By Jared Vaillancourt [creative writing bureau chief]

“Hello, Kevin.”

Kevin jumped at the voice, looking around the cramped compartment. It was difficult to move in his EV suit, especially with the bodies of his fellow crew brushing up against him.

He shoved the bodies away, finding that he no longer winced at the way they lifelessly bobbed against the walls in zero gee. In the small radiation safe room, it wasn’t long before he had to shove them away again.

“Who’s there?” Kevin clicked his microphone as he switched on his helmet lights and peered into the mess of broken debris and frozen blood. “Who else is alive?”

“You know the answer to that, Kevin.”

He closed his eyes. The Prometheus was drifting into the sun, its five-mile hull spinning like water caught in a drain. Four hundred and sixty-seven crew personnel and over three thousand civilians had all perished on what was supposed to be a standard solar slingshot on their way to Mars.

“I… the radiation,” Kevin realized. “I’m hearing things.” He chuckled and checked his heads-up display. Sure enough, the safe room was leaking; this close to the sun, it didn’t matter what kind of shielding the Prometheus possessed. The outer hull was surely melting by now.

He exhaled. The ship had collided with a comet on approach to the sun. The little ball of ice hadn’t been visible until just a few seconds before it struck the hull, the long flare of its tail forming as both ship and comet hit the sun’s corona at the same time. Like a bullet through tissue, the comet had torn straight through the ship’s habitation ring, immediately killing half the crew and exposing the civilian population to the vacuum of space.

“Oh, dear God!” Kevin shouted as his eyes opened wide, sweat beading on his forehead as he fought to keep images of the dying people out of his head. “No,” he grunted as he closed his eyes. “Don’t scream, please don’t scream!” he shouted at no one. “The air… there’s no air for you to scream,” he said calmly as he opened his eyes. Everything around him was blurry. “Please, stop screaming…”

“I hear you, Kevin.”

He tensed and groped for his hip, searching frantically for his scanner. Logic ran like coolant through the engine of his mind; there had to be another survivor. The voice was so clear and crisp, and the radiation wasn’t nearly lethal levels yet. He somehow managed to miss the point that if the radiation getting into the safe room were on the rise, there soon wouldn’t be a safe room to be in.

“Who else is there?” he demanded. “Answer me!” he screamed as he tossed his broken scanner, not noticing it shatter against the nearest corpse as the motion sent him spinning. “Show yourself!” he shouted as he grabbed blindly into the blur, finally wedging himself against the body of a midshipman and a pressure valve. He cried out and curled up, allowing the body to drift.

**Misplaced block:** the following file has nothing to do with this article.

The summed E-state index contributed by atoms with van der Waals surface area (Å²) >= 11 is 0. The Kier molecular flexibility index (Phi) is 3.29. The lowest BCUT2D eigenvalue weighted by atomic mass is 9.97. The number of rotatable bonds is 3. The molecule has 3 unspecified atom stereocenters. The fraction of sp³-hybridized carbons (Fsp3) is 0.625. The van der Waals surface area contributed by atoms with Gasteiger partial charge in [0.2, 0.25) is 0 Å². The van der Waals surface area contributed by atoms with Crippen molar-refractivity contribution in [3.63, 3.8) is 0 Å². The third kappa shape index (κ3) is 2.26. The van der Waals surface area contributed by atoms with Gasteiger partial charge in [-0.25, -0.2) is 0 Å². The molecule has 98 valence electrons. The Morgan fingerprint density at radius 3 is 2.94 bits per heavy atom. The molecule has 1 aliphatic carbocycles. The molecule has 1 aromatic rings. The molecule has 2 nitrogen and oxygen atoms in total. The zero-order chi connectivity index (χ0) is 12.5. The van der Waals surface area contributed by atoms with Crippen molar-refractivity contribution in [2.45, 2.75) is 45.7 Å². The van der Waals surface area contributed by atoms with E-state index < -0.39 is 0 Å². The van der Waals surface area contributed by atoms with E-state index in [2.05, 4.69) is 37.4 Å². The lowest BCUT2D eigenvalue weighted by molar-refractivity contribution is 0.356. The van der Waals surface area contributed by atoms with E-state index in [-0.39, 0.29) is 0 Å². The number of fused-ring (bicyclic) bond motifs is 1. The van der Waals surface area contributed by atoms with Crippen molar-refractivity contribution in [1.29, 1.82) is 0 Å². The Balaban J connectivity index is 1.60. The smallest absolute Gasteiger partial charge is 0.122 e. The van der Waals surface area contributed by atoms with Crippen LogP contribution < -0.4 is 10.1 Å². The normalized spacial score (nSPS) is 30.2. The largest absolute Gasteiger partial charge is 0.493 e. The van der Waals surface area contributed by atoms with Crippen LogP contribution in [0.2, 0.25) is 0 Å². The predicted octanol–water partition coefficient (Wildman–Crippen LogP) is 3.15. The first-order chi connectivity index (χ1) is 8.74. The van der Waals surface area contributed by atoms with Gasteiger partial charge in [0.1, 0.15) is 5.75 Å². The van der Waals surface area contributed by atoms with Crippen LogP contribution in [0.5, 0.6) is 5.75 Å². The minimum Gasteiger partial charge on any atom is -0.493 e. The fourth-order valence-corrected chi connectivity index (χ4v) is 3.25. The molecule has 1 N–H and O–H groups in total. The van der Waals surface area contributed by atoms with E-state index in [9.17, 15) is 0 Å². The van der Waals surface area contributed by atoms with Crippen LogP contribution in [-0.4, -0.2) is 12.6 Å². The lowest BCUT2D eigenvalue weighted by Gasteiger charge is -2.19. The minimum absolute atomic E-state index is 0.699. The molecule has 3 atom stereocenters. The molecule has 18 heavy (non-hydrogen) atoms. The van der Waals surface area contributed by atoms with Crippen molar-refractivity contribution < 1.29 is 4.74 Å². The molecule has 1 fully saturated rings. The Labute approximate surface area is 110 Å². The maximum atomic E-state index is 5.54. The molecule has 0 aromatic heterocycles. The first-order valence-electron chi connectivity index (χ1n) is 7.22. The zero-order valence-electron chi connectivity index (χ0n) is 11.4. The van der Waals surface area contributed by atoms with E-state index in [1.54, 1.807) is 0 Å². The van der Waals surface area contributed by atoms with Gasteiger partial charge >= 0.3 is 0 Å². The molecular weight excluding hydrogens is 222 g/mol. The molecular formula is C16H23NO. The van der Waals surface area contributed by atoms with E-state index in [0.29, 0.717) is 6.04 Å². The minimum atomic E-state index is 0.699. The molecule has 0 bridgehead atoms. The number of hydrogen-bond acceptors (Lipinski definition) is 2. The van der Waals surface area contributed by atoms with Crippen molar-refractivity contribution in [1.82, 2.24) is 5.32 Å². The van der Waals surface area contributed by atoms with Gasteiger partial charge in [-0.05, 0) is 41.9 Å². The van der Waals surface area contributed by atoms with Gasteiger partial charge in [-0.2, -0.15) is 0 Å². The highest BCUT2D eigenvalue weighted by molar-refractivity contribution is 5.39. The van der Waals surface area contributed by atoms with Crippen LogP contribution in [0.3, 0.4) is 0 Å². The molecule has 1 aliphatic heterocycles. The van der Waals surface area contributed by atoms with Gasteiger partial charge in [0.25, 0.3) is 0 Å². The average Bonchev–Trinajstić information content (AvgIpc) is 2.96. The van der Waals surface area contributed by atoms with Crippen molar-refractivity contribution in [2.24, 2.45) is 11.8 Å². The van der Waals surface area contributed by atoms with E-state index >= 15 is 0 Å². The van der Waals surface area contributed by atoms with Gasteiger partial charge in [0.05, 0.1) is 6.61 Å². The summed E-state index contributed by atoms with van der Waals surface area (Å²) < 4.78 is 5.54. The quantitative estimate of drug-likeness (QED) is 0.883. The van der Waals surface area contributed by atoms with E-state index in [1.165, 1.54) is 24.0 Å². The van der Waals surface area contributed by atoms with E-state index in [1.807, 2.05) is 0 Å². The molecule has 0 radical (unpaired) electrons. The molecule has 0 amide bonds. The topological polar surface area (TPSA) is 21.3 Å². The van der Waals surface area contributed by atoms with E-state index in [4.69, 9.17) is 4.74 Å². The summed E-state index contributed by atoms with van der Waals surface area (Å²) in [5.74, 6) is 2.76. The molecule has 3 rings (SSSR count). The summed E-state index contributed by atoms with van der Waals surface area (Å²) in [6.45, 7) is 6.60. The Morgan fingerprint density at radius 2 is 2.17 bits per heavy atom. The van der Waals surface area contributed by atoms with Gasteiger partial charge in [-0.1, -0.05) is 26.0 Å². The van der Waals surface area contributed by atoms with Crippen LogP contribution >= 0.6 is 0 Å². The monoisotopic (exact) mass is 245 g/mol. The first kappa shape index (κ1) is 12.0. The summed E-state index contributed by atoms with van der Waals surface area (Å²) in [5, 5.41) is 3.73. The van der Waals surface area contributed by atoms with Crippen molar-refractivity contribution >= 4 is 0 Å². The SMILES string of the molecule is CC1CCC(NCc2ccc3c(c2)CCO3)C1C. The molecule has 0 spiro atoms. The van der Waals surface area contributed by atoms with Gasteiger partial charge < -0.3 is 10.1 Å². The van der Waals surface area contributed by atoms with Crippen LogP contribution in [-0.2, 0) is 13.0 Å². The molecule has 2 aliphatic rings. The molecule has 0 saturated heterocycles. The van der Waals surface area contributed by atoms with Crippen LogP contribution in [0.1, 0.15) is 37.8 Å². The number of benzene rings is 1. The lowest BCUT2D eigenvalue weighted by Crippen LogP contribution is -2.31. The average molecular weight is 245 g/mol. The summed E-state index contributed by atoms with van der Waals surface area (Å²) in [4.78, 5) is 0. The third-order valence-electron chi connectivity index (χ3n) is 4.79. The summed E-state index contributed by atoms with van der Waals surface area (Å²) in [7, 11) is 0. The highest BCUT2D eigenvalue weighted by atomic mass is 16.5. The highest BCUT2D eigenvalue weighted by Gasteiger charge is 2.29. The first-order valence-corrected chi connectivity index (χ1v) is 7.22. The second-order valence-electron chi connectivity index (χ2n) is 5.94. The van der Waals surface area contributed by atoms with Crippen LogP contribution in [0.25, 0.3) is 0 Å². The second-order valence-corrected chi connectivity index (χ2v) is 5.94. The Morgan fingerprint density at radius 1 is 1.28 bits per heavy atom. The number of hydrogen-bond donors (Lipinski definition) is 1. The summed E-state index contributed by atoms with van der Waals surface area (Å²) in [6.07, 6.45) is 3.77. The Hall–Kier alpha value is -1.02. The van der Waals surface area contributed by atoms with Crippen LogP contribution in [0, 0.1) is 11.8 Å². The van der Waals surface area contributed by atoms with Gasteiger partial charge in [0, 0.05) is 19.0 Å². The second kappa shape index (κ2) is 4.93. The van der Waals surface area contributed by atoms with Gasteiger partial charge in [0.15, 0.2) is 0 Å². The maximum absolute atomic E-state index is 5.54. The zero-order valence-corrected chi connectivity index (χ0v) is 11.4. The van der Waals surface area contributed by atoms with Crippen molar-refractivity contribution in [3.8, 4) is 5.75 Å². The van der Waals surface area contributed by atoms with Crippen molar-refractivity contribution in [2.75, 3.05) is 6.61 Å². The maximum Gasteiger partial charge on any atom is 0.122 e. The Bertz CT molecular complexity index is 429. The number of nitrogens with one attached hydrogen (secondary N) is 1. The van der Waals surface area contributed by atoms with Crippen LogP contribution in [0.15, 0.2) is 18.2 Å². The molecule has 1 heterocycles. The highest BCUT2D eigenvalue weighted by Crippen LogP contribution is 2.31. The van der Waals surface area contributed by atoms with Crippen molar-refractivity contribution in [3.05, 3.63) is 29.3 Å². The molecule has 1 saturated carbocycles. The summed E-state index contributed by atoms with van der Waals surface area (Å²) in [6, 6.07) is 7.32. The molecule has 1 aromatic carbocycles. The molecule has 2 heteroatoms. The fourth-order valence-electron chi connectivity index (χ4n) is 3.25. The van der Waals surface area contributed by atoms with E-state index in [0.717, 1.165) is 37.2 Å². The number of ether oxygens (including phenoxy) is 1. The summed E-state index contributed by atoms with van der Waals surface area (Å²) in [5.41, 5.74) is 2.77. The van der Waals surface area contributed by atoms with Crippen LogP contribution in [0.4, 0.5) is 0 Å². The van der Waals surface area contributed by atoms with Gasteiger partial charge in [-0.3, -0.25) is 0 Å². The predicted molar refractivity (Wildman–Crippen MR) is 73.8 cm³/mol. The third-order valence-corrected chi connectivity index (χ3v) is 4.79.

“Kevin. Do not be afraid.”

He did not look up. Something brushed up against his EV suit, gently suggesting him against the bulkhead. He sobbed as his radiation monitor began to beep in warning. The heat sensor had already begun screaming at him. He allowed both alarms to fade to a dim trilling in the back of his head.

“I did nothing,” Kevin confessed to the force holding him against the wall. “I could have saved some of them. I could have saved… uh…” he opened his eyes and stared through his fogged visor at the bloodstains on his knees. “Her,” he decided, the name of the woman he witnessed suffocating as she scrambled for an EV suit escaping him.

“I could have saved her. She was so close.” He closed his eyes as the unbearable image of her expiring welled up. “I could have helped, but I did nothing.”

“She forgives you, Kevin.”

“I’d like to believe that,” Kevin replied, scoffing as he realized he was talking to a voice that was very probably in his head. “I never wanted this assignment. I wanted to serve on a warship. I wanted to be an officer.” He smiled as an image of the Intrepid, Earth’s first interplanetary warship, gently replaced the horror of that woman’s death in his mind. The Intrepid had been such a beautiful sight, glowing in the night sky like an angel, with vibrant platinum wings as gentle as they were deadly. He frowned.

“How did I get here? Why the hell did I transfer to a colony ship?” Something gently brushed up against his other shoulder, pressing with reassuring warmth.

“You are where you need to be, Kevin.”

He smiled and closed his eyes, allowing stray tears to gently lift from his face to splatter against his fogged visor. The bulkheads had begun to sizzle as the ship melted around the safe room. His radiation alarm was a solid red, bathing everything in a lethal glow. Exposed flesh boiled around him.

“Who’s out there?” he asked again. He saw one of the bodies drifting before him, the helmet a broken and bloody mess missing its visor. Underneath, the dead face of some woman stared blankly at him, her flesh beginning to bubble and char. She smiled at him.

“You know who I am.” She said. Kevin watched as her face melted away. He blinked.

“I…” he said softly, ignoring his EV suit as it began to sizzle and crackle. He alarms melted away as specks of light began to bleed through the safe room bulkheads. He smiled. “I know you.” The empty EV suit before him reached out its arm, offering its glove. He took it into his hand.

“Come home, Kevin.” He smiled at his death, reaching out to hug the EV suit.

A moment later, the Prometheus plunged into the sun.


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